To many City Hall staffers, Dando’s apparent initial ambivalence over BART made the business group’s legislative agenda seem all that more unclear. There’s no doubt the Chamber, which represents more than 2,000 businesses in the valley, has been on the losing side of some recent City Hall debates—most recently a heated fight over a living- wage ordinance guaranteeing higher pay to some airport workers. These losses are not exactly odd, considering that many on the council have ties to the South Bay Labor Council. That also explains why the Chamber has invested in looking for business-friendly candidates to run in local races.
Political insiders noted that since Dando became president of the Chamber in 2006, the group has taken its political fundraising activity to a whole new level. In 2004, before Dando took over, COMPAC—the Chamber’s political action committee-—received roughly $105,000 in contributions. When Dando came on board, its fundraising leaped to $352,000 in contributions between January and October of 2008, according to campaign finance statements.
Dando’s political prowess is exactly why the board selected her to run the Chamber, according to Bill Baron, who was chairman of the board when Dando was hired.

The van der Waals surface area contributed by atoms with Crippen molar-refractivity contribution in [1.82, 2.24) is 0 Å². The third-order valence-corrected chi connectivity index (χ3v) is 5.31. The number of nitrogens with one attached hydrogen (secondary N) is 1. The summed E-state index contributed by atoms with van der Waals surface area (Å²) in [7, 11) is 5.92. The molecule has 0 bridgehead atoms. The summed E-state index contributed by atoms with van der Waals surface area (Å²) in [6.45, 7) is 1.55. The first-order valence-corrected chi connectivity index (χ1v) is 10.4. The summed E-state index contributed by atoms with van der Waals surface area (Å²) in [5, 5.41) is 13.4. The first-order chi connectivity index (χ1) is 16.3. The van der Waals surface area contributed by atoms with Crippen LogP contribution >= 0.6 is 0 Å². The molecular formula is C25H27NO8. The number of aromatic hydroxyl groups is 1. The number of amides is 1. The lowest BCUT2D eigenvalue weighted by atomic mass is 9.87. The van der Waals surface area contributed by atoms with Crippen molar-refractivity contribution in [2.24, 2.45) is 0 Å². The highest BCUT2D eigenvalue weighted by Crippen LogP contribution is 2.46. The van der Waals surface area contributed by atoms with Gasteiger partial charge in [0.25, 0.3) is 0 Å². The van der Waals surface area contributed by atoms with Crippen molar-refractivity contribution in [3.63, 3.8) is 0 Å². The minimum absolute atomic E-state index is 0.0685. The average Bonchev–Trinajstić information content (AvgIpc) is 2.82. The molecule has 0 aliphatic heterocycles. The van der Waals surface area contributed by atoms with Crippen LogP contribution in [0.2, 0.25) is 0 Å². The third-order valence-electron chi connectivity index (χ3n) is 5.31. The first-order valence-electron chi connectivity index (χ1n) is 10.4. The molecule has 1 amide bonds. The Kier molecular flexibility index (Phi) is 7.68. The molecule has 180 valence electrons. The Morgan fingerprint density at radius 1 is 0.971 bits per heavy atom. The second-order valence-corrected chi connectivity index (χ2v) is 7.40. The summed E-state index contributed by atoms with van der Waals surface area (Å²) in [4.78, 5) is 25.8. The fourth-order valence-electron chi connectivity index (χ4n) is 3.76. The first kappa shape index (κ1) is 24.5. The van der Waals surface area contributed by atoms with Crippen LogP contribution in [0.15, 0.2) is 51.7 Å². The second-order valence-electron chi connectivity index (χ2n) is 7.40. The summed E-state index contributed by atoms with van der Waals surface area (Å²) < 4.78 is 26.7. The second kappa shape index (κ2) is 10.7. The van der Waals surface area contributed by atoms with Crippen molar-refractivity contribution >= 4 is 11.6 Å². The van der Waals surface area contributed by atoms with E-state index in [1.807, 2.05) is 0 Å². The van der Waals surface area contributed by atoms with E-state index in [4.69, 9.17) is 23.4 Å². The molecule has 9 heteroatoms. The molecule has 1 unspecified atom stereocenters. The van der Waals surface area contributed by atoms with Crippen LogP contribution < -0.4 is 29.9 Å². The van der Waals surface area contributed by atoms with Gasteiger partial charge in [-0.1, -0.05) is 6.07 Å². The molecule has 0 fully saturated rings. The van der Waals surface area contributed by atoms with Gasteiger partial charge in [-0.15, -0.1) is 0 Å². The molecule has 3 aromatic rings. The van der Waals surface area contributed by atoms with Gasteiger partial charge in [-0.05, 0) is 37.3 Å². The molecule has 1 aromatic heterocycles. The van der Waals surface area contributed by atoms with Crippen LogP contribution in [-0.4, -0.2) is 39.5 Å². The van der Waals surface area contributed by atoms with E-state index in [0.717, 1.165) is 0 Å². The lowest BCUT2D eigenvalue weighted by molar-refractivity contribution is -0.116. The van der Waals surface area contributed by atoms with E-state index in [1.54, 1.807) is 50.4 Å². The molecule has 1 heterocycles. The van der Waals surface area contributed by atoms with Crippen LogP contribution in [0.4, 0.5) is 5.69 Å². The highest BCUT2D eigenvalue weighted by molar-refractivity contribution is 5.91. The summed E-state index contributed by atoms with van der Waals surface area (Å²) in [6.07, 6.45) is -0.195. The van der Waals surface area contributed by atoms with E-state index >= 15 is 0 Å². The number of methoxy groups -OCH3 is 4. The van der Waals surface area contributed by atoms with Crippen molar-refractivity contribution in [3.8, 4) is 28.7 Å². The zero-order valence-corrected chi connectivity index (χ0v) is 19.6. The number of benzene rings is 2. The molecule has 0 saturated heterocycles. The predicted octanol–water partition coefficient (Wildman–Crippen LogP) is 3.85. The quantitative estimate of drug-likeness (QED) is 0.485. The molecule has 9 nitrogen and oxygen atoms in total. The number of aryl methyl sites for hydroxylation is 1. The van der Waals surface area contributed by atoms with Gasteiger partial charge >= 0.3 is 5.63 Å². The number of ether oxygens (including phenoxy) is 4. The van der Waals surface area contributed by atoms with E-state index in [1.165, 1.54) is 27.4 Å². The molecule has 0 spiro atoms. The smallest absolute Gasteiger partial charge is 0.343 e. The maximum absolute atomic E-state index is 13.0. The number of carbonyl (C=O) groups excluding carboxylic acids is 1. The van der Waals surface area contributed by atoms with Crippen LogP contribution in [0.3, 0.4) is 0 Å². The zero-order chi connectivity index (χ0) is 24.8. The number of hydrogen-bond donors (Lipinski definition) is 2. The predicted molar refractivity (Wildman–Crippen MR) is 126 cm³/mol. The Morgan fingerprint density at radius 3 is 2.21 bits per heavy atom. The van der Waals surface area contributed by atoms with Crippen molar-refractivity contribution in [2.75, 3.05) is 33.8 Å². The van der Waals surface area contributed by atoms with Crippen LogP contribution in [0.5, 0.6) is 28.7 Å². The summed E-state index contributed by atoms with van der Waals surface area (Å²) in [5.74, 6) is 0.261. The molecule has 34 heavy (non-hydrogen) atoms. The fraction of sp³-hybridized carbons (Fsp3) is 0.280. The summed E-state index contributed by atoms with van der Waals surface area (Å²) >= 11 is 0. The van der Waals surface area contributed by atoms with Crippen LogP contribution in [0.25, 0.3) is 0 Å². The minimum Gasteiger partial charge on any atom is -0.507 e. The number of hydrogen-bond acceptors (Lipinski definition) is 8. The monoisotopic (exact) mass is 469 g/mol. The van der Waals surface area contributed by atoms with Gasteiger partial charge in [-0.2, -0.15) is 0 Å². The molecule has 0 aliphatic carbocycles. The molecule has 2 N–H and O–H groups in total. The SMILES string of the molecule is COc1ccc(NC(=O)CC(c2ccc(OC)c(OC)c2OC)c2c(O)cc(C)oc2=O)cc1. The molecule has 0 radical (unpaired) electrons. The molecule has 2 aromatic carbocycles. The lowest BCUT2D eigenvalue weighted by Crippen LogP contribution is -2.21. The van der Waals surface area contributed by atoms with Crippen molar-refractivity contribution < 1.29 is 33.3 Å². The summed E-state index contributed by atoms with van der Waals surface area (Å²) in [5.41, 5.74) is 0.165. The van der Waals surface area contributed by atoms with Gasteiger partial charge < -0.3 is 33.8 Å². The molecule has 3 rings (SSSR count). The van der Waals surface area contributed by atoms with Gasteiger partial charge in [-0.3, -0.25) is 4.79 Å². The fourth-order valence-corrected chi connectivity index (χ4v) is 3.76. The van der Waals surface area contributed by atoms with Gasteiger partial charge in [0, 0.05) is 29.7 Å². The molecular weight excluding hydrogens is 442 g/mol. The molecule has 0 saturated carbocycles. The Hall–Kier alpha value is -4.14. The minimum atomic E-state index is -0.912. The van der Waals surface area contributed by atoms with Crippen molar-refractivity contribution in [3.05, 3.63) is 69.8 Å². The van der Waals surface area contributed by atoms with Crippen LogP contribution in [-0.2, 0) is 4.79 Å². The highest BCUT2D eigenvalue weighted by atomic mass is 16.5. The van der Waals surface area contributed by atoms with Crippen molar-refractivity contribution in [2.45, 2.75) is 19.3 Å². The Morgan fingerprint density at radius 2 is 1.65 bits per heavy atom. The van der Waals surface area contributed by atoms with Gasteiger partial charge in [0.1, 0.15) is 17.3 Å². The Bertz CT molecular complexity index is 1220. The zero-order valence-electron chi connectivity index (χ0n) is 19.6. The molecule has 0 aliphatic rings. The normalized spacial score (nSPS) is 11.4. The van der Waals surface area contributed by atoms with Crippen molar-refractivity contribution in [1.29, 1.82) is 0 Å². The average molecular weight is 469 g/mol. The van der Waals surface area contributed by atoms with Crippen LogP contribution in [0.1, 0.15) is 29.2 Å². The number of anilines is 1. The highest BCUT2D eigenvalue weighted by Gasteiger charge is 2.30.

Having served 10 years on the City Council (two years as vice mayor), Dando, who is described as a tenacious politician, certainly knows the ropes of running a campaign and raising money.
The Chamber became especially active in the mayoral race in 2006, when the labor-backed Cindy Chavez was vying to become San Jose’s next mayor. Dando and the Chamber stepped in, working hard to keep the labor candidate from becoming leader of San Jose politics. Dando’s group rallied behind Michael Mulcahy in the primary, and shifted its support to Reed, a conservative Democrat, who won the runoff against Chavez.
“I will say that I’m going to work real hard to get someone elected who I think will do the best job for San Jose and the business community,” Dando says, adding that Reed is still a friend of the business community.